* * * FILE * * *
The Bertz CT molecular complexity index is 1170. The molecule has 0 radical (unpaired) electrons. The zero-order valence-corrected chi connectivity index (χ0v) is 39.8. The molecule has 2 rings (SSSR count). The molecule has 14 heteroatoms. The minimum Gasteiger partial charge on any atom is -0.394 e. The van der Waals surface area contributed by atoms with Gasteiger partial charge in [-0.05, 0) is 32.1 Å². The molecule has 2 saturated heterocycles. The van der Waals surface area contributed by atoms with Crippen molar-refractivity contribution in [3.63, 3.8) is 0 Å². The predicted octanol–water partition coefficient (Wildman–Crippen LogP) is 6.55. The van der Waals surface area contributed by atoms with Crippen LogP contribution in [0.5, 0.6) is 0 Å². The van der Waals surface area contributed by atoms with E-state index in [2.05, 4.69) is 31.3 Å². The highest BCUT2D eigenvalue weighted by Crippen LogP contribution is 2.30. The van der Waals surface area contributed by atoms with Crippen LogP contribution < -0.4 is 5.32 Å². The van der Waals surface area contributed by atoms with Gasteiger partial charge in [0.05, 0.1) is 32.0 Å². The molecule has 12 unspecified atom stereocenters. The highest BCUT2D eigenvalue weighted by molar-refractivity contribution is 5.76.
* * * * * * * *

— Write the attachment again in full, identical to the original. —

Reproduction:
The Bertz CT molecular complexity index is 1170. The molecule has 0 radical (unpaired) electrons. The zero-order valence-corrected chi connectivity index (χ0v) is 39.8. The molecule has 2 rings (SSSR count). The molecule has 14 heteroatoms. The minimum Gasteiger partial charge on any atom is -0.394 e. The van der Waals surface area contributed by atoms with Gasteiger partial charge in [-0.05, 0) is 32.1 Å². The molecule has 2 saturated heterocycles. The van der Waals surface area contributed by atoms with Crippen molar-refractivity contribution in [3.63, 3.8) is 0 Å². The predicted octanol–water partition coefficient (Wildman–Crippen LogP) is 6.55. The van der Waals surface area contributed by atoms with Crippen LogP contribution in [0.5, 0.6) is 0 Å². The van der Waals surface area contributed by atoms with E-state index in [2.05, 4.69) is 31.3 Å². The highest BCUT2D eigenvalue weighted by Crippen LogP contribution is 2.30. The van der Waals surface area contributed by atoms with Crippen LogP contribution < -0.4 is 5.32 Å². The van der Waals surface area contributed by atoms with Gasteiger partial charge in [0.05, 0.1) is 32.0 Å². The molecule has 12 unspecified atom stereocenters. The highest BCUT2D eigenvalue weighted by molar-refractivity contribution is 5.76.